Wednesday January 31 2018
Pazza Inter are repeat offenders

Maybe Pazza Inter is a more accurate description than previously thought, as Richard Hall uses sports psychology on a repeating pattern of behaviour.

Former Milan defender Alessandro Costacurta once said that a certain team “always play worse than the sum of their parts. They are paralysed by anxiety, it’s a question of balancing aggressiveness and tactical coherence”. He was talking about England rather than Inter, but the issues are the same. How can Coaches, players and regimes come and go, yet the mental deficiencies still resonate? This is the issue facing the Nerazzurri.

Surely this was different from when Roberto Mancini was in charge? It felt different, but strangely very similar. Inter were approaching Christmas in a better position than when ‘Mano’ had been at the helm in the not so distant past. They were undefeated, they had smashed Chievo, navigated past Juventus and the Luciano Spalletti era looked to be promising the Scudetto rather than simply the Champions League places.

First Sassuolo, then Udinese and all that followed made Inter’s December an absolute capitulation. A draw against Roma after the winter break still offered possibilities as fixtures against SPAL, Crotone, Bologna, Genoa and Benevento all looked winnable, but Inter’s misery was to continue.

In a what can only be called an insipid and lacklustre performance, Spalletti’s men drew with SPAL. It’s true they conceded late on, but the hosts thoroughly deserved the point. How can a team that has a new Coach, some new players and a new ownership make the same mistake that many an Inter team has for decades? How can history repeat itself and a team who has no resemblance to those of Mancini, Rafael Benitez or most of the 90s Coaches, from Giampiero Marini to Roy Hodgson or Mircea Lucescu to Corrado Verdelli, how can they have the same problems?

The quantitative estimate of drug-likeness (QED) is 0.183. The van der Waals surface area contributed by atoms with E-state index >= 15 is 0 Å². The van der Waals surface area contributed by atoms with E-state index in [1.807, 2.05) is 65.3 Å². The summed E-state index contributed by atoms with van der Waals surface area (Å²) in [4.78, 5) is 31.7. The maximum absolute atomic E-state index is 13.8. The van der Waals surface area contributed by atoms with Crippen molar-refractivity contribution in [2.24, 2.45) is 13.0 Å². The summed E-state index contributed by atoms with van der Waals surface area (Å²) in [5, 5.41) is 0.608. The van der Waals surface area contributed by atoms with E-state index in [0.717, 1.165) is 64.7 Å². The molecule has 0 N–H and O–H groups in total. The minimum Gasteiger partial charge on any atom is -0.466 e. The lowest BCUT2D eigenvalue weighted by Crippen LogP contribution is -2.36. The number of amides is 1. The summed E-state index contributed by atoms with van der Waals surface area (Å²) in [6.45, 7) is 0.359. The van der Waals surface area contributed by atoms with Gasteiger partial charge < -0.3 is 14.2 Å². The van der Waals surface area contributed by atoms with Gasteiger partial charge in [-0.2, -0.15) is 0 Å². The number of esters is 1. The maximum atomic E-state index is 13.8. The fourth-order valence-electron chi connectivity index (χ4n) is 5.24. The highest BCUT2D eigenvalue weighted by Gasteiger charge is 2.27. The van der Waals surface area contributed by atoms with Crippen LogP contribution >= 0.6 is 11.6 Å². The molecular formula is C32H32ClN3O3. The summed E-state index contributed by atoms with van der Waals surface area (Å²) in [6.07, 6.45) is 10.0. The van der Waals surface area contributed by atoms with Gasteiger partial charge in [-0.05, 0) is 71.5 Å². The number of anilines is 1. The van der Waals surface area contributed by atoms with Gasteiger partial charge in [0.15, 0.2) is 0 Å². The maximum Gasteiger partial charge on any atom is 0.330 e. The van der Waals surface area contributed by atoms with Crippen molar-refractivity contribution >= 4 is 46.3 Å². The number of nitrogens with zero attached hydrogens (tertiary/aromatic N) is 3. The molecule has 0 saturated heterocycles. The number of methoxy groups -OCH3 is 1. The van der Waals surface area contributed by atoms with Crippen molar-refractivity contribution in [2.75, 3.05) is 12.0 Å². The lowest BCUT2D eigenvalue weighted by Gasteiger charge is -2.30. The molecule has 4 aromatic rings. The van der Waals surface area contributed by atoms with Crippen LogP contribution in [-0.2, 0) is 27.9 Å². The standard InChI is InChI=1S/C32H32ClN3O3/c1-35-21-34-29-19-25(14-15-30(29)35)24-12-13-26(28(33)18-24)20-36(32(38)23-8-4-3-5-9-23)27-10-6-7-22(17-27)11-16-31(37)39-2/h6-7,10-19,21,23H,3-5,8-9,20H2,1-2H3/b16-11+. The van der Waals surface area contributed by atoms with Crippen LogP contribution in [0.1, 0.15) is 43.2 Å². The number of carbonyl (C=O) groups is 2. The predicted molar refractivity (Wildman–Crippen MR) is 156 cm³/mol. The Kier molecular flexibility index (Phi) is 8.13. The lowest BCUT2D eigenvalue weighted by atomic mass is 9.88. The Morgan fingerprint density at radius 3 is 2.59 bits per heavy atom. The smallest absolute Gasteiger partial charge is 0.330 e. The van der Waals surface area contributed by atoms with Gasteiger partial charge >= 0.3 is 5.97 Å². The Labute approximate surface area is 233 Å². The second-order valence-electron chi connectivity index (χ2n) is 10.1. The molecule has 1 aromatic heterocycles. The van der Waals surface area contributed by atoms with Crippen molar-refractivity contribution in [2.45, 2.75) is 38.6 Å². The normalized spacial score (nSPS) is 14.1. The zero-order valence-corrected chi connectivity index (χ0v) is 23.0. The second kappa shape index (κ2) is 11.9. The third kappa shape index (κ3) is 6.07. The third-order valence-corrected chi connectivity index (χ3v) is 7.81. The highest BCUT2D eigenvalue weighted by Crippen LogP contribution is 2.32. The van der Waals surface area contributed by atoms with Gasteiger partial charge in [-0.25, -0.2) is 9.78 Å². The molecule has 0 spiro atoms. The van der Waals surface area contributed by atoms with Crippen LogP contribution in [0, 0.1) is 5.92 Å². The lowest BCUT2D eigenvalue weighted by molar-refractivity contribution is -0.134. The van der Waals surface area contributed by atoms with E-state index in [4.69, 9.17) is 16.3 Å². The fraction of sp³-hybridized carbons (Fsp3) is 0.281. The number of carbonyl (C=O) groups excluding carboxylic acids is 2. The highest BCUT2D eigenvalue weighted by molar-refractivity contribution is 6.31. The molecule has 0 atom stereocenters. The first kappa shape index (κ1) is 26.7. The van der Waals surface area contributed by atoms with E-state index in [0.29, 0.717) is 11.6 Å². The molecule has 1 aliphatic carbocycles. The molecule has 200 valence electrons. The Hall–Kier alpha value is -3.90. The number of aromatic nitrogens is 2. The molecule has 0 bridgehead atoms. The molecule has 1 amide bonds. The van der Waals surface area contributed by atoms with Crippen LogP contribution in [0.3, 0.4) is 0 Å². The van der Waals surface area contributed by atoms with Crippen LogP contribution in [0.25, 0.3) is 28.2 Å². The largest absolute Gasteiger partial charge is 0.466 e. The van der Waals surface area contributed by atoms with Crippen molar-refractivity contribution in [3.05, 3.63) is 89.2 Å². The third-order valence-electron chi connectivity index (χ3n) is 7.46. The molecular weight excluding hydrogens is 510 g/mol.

Inter have for a long time been known as the ‘Pazza’ (crazy) team. A potent mix of unbalance, diamonds and coal, an Alvaro Recoba for every Benoit Cauet, but surely this was only an epidemic under Massimo Moratti? Even that culminated in a Treble win when a Coach like Jose Mourinho managed to get the coal to camouflage the diamonds. Right? Wrong, this is much more damaging than that, this is a club that somehow at its core manages to take optimism and translate this into uncertainty and inevitably tragedy.

Forget personnel, forget Coaches and forget owners, as there has been an ever-flowing supply of these over the years. Sports psychologist Geir Jordet has worked with teams in Norway, Denmark, Sweden, England, Germany, France, Belgium and the Netherlands. He believes that certain teams are more at risk when the word ‘optimism’ starts to be used. Once the under-dog term is dispelled due to good performances, optimism takes over and here is where the danger lies.

What happens, according to Jordet, is this optimism that comes from favourable public appraisal towards the team could be linked to displays of ‘escapism self-regulation strategy’. This means that, from a phycological perspective, when a team is praised by its fan base in a sudden display of belief, this can bring about an escapist manner that mean the team starts to avoid reality and technically believes its own hype. This trigger blocks in the self-regulatory strategy, that monitors self-performance.

Whilst this may sound far-fetched, it does go some way to explaining why Inter keep failing just as they have built themselves a superb platform. Roma could do with analysing the same ingrained patterns.

Jordet’s theory that anxiety and public appraisal are linked does hold some weight and this in turn could be why Inter are afraid of bad decisions. This is why their chances since the start of December have been so limited and they have played a brand of football that is dull, cagey and unadventurous.